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November Gardening – Sue McDougall

Even though November is officially still a month in spring, some of the days can take us by surprise and warm up very quickly. This causes plants to stress and suffer because they are not used to the sudden heat. Apply a wetting agent to ensure the water is soaking into the soil and cover the ground with quality mulch that lets the water through while reducing evaporation from the soil.

It’s time to plant beans. A summer producing crop, the flavour of home grown beans is second to none. You can pick a few as they are needed for salads or stir-fry. Beans are a legume so fix nitrogen from the atmosphere into the soil, improving fertility of the soil. Better Pets and Gardens have a great range of bean seeds to plant. Plant them in any bare spot in the garden.

Fresh garlic bread or bruschetta with large lashings of fresh garlic should be on the menu this month since it is time to harvest. Pull the bulbs out and plait the leaves together and store them in a dark place. Fresh garlic is so full of flavour and juice that you will never be without home-grown garlic again.

Citrus have finished flowering and now are putting their energy into the tiny developing fruit. It’s best to thin this fruit to ensure large quality fruit for the following year. Apply a complete citrus fertiliser around the root system and water it in well. Citrus are shallow rooted and benefit from a thick layer of mulch under the root system, out to the edge of the foliage.

Feed citrus in pots with a controlled release fertiliser at the beginning of every season and apply a liquid fertiliser over the foliage fortnightly. Soluble liquid fertilisers are absorbed through the foliage 400 times faster than when fertilisers are applied over the soil.

Many daisy bushes and perennials have finished their main flush of flowers. Give them a hard prune while the soil is relatively cool and there is still moisture around.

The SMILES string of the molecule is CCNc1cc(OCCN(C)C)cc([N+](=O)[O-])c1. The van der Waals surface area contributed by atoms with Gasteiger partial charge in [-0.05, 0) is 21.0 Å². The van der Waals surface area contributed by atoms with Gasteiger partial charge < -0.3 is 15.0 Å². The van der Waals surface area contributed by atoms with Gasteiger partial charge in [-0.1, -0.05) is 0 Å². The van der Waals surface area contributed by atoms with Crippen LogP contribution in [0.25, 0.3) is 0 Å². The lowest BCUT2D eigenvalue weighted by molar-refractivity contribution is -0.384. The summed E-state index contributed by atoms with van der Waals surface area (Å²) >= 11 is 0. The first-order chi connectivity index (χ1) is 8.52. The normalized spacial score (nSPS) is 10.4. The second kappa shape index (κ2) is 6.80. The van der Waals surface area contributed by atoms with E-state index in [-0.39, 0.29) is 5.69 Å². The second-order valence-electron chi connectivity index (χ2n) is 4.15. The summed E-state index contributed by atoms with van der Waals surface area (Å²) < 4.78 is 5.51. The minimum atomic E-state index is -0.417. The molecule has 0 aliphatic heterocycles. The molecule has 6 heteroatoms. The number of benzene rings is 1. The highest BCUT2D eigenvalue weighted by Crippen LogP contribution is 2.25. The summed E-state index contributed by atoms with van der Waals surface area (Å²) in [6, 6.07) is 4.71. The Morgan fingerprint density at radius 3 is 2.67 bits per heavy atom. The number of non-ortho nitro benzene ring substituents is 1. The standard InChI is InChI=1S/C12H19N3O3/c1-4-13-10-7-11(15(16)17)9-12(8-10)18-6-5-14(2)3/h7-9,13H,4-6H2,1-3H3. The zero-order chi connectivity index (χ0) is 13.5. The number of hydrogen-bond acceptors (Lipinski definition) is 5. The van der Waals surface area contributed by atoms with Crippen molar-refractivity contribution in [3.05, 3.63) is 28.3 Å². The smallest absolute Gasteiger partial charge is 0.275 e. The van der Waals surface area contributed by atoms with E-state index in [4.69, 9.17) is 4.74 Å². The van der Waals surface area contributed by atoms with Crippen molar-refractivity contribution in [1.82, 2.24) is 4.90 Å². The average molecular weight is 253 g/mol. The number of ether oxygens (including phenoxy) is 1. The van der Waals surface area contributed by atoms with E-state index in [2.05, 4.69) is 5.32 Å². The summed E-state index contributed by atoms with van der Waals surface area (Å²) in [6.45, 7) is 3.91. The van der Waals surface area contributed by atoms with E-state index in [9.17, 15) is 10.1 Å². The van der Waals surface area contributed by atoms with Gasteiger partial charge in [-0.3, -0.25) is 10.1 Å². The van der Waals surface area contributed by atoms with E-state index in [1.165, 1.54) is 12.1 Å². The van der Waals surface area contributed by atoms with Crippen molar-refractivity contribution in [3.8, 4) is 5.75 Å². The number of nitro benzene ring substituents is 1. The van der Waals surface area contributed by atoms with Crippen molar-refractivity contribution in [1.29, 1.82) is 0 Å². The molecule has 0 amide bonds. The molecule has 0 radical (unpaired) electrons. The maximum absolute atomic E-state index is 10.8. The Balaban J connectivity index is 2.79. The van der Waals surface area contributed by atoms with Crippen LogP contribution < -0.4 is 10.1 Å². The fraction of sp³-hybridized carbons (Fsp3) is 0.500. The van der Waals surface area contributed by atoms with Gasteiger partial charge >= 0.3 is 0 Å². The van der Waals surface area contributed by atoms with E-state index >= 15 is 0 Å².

Roses have also finished their first flush of flowers and can be dead headed to encourage the next flush of flowers. Dead heading is not crucial for the plant to produce many flowers, but it looks a little tidier. Apply some granular fertiliser around the base and water in well.

Chillies are such great value because they will keep fruiting well into June next year. You will have fresh chilli on hand whenever you need it and now is the time to plant seeds or seedlings. If germinating seeds, plant them into seed raising mix and place it in a warm spot that is protected from the hot sun. If you’re not a fan of hot chillies look for some of the mild varieties that will still add flavour without the ‘blow your head’ off effect. Chillies will keep producing for months and even years, depending upon the variety. They grow very well in large pots or in a sunny position in a well improved soil.

Most herbs grow very well in the warmer weather and November is a perfect for establishing a small herb garden next to the kitchen. The flavour of home grown herbs is superb and will make the most boring food taste brilliant. Herbs that can be planted now include basil, marjoram, oregano, parsley, dill, fennel, thyme, sage and rosemary. Look for an extensive range of seeds at your local Better Pets and Gardens store. Try Basil Minette which is a compact bush that keeps its neat growth habit and has a spicy flavour.

Daylilies are starting to look stunning. It seems the hotter it is the better they are looking. These large sized flowers only last a day, but so many are produced they seem to be never without a flower. It’s the perfect plant for dry area gardening.

 

Written by Sue McDougall, a qualified horticulturalist and experienced garden centre owner who grew up in the WA wheatbelt and has had experience in gardening throughout the entire state.  You may know Sue as the garden expert on 6PR radio and by her many TV appearances.

 

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